“The quieter you become, the more you can hear.” Ram Dass.
The industrial age brought many unintended consequences for us to deal with and one of those was an assault on silence. So, how are we coping with that? Although it’s been around for a long time, ‘noise pollution’ is a relatively recent concept and is welcome because it implies general acceptance that an excess of superfluous noise is harmful to us. It can damage our ears, certainly – if the decibel level is high enough – but mostly it affects us in more subtle ways. I’m sure many of us know instinctively that constant, unwanted noise is bad for our health and wellbeing, but scientific measurement backs this up. As well as the more obvious effects on our quality of sleep and levels of stress, there are studies indicating that it can also impair memory, awareness, clarity, decision-making, cognition, creativity and, at the fundamentally physical level, heart health.
Busy lives entail exposure to a lot of constant background noise of all sorts, so it becomes a norm and we forget to question it. Even if we do, there is no easy way to escape it and some are driven to taking drugs for sleep and depression, thereby tackling the symptoms not the cause. Others take a different tack and listen to soothing music to help them relax, substituting one type of sound for another. Then there are those who are so accustomed to noise that they abhor silence and go out of their way to fill itwith a soundtrack. For all of us, whatever approach we take, there is one that is recommended as a unique antidote to the ill-effects of too much noise – silence.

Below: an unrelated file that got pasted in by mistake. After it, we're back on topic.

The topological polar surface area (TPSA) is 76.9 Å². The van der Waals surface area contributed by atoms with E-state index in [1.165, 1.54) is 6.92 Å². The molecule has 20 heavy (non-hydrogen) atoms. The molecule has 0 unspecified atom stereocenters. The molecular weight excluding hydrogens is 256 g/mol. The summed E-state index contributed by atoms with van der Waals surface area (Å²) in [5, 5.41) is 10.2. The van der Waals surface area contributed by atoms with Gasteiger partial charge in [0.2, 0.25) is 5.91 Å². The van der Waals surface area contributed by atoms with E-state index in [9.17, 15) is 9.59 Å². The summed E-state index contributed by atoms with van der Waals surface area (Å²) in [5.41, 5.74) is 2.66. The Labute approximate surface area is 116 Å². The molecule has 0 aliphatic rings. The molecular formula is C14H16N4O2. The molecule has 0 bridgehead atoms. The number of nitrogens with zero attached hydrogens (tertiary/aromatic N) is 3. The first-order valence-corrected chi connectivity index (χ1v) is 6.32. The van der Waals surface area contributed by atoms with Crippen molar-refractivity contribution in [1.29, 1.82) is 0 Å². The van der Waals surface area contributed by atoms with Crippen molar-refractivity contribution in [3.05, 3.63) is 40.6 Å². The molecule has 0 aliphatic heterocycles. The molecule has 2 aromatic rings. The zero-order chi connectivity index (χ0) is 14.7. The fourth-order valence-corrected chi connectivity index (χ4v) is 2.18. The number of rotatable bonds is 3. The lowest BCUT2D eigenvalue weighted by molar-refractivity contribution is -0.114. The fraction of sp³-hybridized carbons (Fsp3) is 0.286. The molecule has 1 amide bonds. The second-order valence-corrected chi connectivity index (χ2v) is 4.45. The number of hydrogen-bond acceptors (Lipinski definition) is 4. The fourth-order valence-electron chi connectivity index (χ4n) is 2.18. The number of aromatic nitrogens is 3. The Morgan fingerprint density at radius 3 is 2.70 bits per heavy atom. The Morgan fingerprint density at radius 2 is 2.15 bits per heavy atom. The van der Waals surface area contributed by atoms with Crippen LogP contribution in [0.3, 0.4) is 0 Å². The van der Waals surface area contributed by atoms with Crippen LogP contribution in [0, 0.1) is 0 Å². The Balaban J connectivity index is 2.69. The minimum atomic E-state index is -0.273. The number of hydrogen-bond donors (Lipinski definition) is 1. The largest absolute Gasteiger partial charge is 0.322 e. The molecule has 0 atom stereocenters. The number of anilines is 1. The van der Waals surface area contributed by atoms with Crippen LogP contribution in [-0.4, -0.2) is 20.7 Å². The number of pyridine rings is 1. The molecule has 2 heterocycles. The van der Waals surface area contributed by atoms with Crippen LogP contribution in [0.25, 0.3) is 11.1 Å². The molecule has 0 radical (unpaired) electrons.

The power of silence is that it allows us to appreciate just how far we have strayed from the ways of calm contemplation and taken the path towards stress and all its damaging side-effects. Unless we live as hermits in the desert, we won’t escape the human cacophony that most of us endure daily, but we can take steps to build moments of quietness into our routines, moments that put us back in touch with our creative, switched-on qualities. Here are some of the ways we can cultivate the habit of restorative silences.
Take a solo walk in nature: it may not always be silent, but at least the sounds of the natural world won’t jar and there’s an opportunity to contemplate how things were before humans invented machines.
Meditate: it doesn’t have to be long and complicated – no gurus required! Just ten minutes of introspection (with earplugs if necessary).
Pause: everyone can find a few moments to stop, close their eyes, breathe deeply and relax the body. It keeps stress at bay and can be done many times per day.
Linger in bed: wake slowly, appreciating the comfort, while deliberately setting the mood for the day to come.
Digital detox: we all know this one but how many of us do it? If it sounds impossible, it’s best attempted for an hour or two until weaned off the need to be constantly online.
Practise yoga: it’s known to induce calm by releasing ‘happy’ hormones. And it allows the mind to focus by concentrating on the various poses.
Depending on our life circumstances, we may not be able to escape noise completely, but embracing the power of silence is still possible: it’s about getting away from distracting noises with a combination of mental and physical distancing, as outlined in the tips above. When we build silent interludes into our lives, we can get a true perspective on the harms we suffer from the noise around us and retreat whenever we need to those silent spaces we have created.
By Rachel Ward Lilley. Rachel is a business and educational psychologist. She has worked for many years advising SMEs and her current work relates to issues of resilience, communication, personal development, team building and motivation. Over the past 12 years Rachel has extended her work into the educational field. Find out more here.
Image by Tim Hüfner on Unsplash